Want to stop outsourcing?

Greg Lowe

In the final presidential debate, George W. Bush was asked about keeping jobs in America, and he proceeded to talk mostly about his education program: “No, education is how to help the person who’s lost a job,” Bush said. “Education is how to make sure we’ve got a workforce that’s productive and competitive.”

John Kerry called him out on this. “I want you to notice how the president switched away from jobs and started talking about education principally,” Kerry said.

I cringed when Kerry said that. I hate to say it, but Bush was right. Education is jobs. Jobs is education.

As moderator Bob Schieffer acknowledged, presidents don’t have a ton of control over job creation. Taxes and subsidies can help in the short run, and Kerry’s plan to end the loophole that allows corporations to defer taxes on their foreign subsidiaries is a good one. But you can only do so much with government policy.

In the long run, the only way to prevent outsourcing is to make American workers the best educated in the world. We have to be able to do things that other workers can’t do, because otherwise corporations will always have an incentive to find the cheapest labor possible. Right now, more and more skilled jobs are being shipped overseas. The only way to stop that is to make American workers more and more skilled, and the only way to do that is through education.

As simple as it sounds, the best way to improve education is to spend more money on it. Because education in America is mostly funded at a local level, there are huge differences in spending across districts. Politicians like to talk about school vouchers and accountability, but the best way to improve student performance is through smaller class sizes and better paid teachers. That takes money.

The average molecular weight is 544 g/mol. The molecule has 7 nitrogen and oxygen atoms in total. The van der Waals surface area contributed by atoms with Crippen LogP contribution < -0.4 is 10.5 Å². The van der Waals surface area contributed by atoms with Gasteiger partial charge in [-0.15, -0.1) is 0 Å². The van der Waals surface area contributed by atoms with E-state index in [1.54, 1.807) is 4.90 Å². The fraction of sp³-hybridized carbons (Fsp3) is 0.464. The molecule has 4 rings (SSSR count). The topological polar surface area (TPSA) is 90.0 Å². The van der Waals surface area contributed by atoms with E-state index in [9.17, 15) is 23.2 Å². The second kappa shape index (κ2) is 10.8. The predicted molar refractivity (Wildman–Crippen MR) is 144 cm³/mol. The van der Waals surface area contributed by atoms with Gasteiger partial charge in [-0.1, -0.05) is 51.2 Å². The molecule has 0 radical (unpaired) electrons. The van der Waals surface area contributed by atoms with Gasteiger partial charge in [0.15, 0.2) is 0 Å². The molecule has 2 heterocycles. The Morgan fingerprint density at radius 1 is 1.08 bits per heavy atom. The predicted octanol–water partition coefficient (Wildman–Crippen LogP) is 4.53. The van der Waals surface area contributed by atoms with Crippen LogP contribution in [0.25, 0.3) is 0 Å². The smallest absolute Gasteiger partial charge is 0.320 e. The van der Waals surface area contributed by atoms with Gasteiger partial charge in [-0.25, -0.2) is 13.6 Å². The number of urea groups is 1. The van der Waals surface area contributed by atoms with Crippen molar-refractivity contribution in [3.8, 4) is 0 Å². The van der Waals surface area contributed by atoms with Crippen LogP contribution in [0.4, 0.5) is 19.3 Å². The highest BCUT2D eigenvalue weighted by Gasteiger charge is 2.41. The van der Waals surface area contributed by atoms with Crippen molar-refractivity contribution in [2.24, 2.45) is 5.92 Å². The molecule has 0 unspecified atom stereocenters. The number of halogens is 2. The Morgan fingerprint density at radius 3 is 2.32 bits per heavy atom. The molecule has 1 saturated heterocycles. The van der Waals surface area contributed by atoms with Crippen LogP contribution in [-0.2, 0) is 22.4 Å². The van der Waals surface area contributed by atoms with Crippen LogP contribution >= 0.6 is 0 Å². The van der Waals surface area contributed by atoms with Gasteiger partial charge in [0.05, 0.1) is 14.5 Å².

Higher salaries draw better, more motivated teachers. Better teachers create better students. Better students are more likely to finish high school. And if you don’t have a high school diploma in this global economy, you have absolutely nothing to offer over a worker from Singapore.

Now just because Bush made a good point in the debate doesn’t mean I think he is the best man to lead education in this country. I know that the real reason he talked about education on the jobs question is because of the dismal record of job creation over the past four years. I know that he failed to fully fund the No Child Left Behind program and then had the gall to accuse Kerry of being too liberal for saying the funding should match what Bush promised. Setting high standards alone is not going to help students actually achieve those standards.

Whoever wins in November has to recognize that education is the answer to many of our problems — and spend accordingly. Education creates jobs. Education improves health care. Education reduces crime. Education reduces poverty. Education strengthens families.

Education is life. Life is education.

Greg Lowe is a Medill senior. He can be reached at [email protected]